John Orr takes a critical look at the intriguing relationship between romanticism and modernism that has been neglected in the study of UK cinema and downplayed in the development of Western cinema. The book covers a broad selection of films, film-makers and debates but also brings a fresh perspective to how scholars might understand and the major traditions that have shaped British cinema history.Covering the period between 1929 and the present this book examines directors such as Alfred Hitchcock, David Lean, Carol Reed, Nicholas Roeg, Terence Davies and Bill Douglas and discusses two genres vital to British cinema - the fugitive film and the trauma film - which bridge the gap between romantic and modern forms. The author also assesses the powerful impact of major expatriate directors like Joseph Losey, Michelangelo Antonioni, Roman Polanski, Stanley Kubrick and Jerzy Skolimowski on modernism in the 1960s and 1970s. After critical readings of key films, the conclusion analyses the persistence of romantic and modernist forms in the 21st century in two recent prize-winning features, Control and Hunger.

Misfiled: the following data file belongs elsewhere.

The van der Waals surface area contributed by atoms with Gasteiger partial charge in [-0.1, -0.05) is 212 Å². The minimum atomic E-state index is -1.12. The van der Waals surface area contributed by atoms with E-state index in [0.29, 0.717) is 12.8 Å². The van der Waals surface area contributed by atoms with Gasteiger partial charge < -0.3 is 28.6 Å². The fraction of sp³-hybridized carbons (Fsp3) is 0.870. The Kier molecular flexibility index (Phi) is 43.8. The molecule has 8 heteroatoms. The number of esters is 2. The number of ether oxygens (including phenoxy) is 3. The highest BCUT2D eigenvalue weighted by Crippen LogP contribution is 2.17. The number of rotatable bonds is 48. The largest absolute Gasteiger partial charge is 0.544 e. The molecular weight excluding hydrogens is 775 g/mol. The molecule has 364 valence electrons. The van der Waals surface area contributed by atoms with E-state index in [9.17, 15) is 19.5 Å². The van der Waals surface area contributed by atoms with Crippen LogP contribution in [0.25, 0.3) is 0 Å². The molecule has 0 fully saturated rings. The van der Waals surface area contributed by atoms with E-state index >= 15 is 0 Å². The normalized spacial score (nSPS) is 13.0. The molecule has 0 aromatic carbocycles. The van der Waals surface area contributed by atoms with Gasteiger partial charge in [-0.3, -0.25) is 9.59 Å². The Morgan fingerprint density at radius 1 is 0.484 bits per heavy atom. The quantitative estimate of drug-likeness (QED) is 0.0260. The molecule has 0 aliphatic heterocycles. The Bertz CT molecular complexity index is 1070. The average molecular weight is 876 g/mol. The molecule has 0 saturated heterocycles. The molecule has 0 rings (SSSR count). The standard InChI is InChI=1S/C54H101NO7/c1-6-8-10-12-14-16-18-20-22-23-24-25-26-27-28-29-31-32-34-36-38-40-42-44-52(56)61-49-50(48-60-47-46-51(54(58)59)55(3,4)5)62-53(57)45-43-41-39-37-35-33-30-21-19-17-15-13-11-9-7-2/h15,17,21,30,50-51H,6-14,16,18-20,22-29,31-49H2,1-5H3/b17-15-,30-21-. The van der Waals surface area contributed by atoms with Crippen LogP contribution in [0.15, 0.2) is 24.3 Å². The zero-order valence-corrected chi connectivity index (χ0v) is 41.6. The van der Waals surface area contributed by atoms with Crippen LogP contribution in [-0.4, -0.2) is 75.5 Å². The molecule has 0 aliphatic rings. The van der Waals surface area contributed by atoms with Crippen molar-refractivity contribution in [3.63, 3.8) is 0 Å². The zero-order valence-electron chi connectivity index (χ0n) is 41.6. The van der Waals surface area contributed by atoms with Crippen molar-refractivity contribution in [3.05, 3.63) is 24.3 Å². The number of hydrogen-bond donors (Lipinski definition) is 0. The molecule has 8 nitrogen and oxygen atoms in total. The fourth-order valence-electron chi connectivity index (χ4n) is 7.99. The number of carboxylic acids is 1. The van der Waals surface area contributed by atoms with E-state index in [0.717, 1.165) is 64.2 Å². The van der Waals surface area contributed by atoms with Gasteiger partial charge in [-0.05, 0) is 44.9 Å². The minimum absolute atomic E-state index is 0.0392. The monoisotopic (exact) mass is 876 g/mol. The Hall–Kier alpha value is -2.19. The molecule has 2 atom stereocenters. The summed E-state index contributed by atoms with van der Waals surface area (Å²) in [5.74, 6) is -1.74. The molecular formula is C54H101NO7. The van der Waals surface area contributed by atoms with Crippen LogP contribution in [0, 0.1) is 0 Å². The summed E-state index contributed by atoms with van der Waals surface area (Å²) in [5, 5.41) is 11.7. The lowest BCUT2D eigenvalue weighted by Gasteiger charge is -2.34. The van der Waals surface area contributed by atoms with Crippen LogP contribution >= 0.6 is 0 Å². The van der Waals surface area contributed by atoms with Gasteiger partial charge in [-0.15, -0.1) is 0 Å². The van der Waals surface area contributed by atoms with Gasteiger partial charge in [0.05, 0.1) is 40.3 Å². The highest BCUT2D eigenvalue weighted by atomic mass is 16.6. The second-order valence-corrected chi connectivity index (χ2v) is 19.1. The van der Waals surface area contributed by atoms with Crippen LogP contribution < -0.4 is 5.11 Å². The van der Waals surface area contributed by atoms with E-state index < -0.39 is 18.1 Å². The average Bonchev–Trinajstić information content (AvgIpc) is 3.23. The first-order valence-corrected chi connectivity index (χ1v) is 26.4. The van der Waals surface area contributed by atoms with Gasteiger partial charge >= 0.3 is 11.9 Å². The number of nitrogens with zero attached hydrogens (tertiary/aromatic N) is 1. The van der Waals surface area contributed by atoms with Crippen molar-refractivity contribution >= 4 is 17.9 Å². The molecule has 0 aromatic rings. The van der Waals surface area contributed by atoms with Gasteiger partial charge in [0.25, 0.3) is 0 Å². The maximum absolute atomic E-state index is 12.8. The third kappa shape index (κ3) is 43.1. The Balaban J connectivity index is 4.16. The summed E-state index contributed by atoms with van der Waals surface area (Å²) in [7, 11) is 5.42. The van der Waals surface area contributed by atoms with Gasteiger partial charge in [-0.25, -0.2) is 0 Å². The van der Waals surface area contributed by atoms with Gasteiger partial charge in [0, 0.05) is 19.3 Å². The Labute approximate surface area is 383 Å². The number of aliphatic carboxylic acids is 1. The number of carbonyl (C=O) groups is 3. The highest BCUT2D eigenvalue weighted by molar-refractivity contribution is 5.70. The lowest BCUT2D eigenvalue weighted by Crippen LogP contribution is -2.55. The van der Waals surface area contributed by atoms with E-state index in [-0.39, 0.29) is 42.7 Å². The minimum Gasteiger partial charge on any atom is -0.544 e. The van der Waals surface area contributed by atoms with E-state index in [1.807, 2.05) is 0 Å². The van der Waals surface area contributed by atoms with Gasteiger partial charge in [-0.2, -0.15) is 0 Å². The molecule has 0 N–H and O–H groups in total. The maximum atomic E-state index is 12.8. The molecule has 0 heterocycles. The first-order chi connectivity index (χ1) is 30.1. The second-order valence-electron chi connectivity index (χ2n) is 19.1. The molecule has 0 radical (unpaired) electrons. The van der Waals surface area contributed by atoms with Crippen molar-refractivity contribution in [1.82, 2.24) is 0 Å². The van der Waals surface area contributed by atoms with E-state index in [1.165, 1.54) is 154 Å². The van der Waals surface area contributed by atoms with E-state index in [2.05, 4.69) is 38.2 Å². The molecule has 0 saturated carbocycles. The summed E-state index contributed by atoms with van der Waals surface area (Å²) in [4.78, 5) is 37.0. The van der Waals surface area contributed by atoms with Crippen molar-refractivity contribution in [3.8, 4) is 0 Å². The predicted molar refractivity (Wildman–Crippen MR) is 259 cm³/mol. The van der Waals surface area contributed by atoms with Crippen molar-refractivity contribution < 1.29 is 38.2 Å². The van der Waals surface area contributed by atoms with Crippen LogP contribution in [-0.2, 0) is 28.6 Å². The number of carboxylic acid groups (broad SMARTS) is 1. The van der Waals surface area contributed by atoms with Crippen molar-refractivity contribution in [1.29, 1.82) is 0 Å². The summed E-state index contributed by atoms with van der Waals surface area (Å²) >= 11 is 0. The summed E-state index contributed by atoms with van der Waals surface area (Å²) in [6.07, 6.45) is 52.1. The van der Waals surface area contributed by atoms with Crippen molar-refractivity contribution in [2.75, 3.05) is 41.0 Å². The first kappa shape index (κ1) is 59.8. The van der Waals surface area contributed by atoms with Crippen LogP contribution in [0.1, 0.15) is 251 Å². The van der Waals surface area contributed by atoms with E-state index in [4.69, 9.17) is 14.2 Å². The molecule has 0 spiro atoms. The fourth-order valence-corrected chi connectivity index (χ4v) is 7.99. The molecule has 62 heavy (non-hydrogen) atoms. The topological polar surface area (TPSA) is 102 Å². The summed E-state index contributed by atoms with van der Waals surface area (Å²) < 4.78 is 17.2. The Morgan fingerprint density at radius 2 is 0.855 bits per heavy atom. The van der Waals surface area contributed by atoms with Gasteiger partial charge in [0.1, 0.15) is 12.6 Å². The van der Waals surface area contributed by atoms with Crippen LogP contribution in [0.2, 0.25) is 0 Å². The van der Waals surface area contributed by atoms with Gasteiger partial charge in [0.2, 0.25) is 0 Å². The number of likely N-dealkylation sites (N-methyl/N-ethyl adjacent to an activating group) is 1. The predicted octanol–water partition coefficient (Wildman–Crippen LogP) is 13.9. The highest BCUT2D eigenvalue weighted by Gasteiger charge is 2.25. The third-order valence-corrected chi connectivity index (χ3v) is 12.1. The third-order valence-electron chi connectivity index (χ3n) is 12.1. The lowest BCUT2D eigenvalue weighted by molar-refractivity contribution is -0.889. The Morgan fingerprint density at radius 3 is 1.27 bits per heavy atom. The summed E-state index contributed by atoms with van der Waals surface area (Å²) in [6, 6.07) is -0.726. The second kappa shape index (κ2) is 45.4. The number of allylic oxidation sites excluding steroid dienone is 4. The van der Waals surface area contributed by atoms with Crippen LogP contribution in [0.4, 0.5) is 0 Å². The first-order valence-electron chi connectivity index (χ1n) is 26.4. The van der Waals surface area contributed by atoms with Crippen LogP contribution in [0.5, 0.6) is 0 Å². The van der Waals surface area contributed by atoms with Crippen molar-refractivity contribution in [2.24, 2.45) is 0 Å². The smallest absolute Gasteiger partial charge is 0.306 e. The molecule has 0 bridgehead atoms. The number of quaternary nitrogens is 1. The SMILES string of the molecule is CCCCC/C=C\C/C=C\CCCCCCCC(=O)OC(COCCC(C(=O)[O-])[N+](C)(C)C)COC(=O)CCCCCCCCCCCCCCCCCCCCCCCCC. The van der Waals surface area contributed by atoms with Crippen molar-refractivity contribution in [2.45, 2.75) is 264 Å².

Romantics and Modernists in British Cinema
Edinburgh University Press
Education & Reference